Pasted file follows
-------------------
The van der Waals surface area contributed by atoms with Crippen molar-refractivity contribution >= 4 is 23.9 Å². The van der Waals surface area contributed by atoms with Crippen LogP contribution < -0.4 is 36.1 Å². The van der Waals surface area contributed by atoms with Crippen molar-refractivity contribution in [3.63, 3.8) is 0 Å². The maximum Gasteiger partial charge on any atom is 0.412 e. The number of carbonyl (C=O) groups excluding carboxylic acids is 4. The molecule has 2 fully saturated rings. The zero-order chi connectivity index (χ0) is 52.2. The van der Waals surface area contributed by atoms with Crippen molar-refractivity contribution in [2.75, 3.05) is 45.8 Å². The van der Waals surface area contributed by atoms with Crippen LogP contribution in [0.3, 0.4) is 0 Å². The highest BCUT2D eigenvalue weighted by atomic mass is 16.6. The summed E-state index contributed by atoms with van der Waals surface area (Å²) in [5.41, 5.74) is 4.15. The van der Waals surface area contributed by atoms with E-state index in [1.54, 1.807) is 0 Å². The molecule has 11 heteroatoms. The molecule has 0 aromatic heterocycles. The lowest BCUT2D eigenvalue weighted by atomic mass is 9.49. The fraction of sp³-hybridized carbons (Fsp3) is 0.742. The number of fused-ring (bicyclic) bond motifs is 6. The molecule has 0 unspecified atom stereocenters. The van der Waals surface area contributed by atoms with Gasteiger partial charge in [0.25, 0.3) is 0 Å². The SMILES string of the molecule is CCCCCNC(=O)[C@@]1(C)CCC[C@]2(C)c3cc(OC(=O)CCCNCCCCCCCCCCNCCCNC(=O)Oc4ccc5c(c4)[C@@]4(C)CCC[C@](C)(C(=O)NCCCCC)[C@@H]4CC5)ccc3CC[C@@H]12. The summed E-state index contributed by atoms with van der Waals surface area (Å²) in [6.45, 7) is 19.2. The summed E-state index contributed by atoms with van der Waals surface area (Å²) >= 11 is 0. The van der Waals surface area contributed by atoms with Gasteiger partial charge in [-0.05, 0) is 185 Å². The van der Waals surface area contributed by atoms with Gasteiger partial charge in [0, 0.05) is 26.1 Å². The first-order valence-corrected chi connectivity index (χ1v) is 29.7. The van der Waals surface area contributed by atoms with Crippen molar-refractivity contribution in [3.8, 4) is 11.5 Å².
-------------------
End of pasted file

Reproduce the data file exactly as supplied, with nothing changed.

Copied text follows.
The van der Waals surface area contributed by atoms with Crippen molar-refractivity contribution >= 4 is 23.9 Å². The van der Waals surface area contributed by atoms with Crippen LogP contribution < -0.4 is 36.1 Å². The van der Waals surface area contributed by atoms with Crippen molar-refractivity contribution in [3.63, 3.8) is 0 Å². The maximum Gasteiger partial charge on any atom is 0.412 e. The number of carbonyl (C=O) groups excluding carboxylic acids is 4. The molecule has 2 fully saturated rings. The zero-order chi connectivity index (χ0) is 52.2. The van der Waals surface area contributed by atoms with Crippen molar-refractivity contribution in [2.75, 3.05) is 45.8 Å². The van der Waals surface area contributed by atoms with Crippen LogP contribution in [0.3, 0.4) is 0 Å². The highest BCUT2D eigenvalue weighted by atomic mass is 16.6. The summed E-state index contributed by atoms with van der Waals surface area (Å²) in [5.41, 5.74) is 4.15. The van der Waals surface area contributed by atoms with E-state index in [1.54, 1.807) is 0 Å². The molecule has 11 heteroatoms. The molecule has 0 aromatic heterocycles. The lowest BCUT2D eigenvalue weighted by atomic mass is 9.49. The fraction of sp³-hybridized carbons (Fsp3) is 0.742. The number of fused-ring (bicyclic) bond motifs is 6. The molecule has 0 unspecified atom stereocenters. The van der Waals surface area contributed by atoms with Gasteiger partial charge in [0.25, 0.3) is 0 Å². The SMILES string of the molecule is CCCCCNC(=O)[C@@]1(C)CCC[C@]2(C)c3cc(OC(=O)CCCNCCCCCCCCCCNCCCNC(=O)Oc4ccc5c(c4)[C@@]4(C)CCC[C@](C)(C(=O)NCCCCC)[C@@H]4CC5)ccc3CC[C@@H]12. The summed E-state index contributed by atoms with van der Waals surface area (Å²) in [6.45, 7) is 19.2. The summed E-state index contributed by atoms with van der Waals surface area (Å²) >= 11 is 0. The van der Waals surface area contributed by atoms with Gasteiger partial charge in [-0.05, 0) is 185 Å². The van der Waals surface area contributed by atoms with Gasteiger partial charge in [0, 0.05) is 26.1 Å². The first-order valence-corrected chi connectivity index (χ1v) is 29.7. The van der Waals surface area contributed by atoms with Crippen molar-refractivity contribution in [3.8, 4) is 11.5 Å².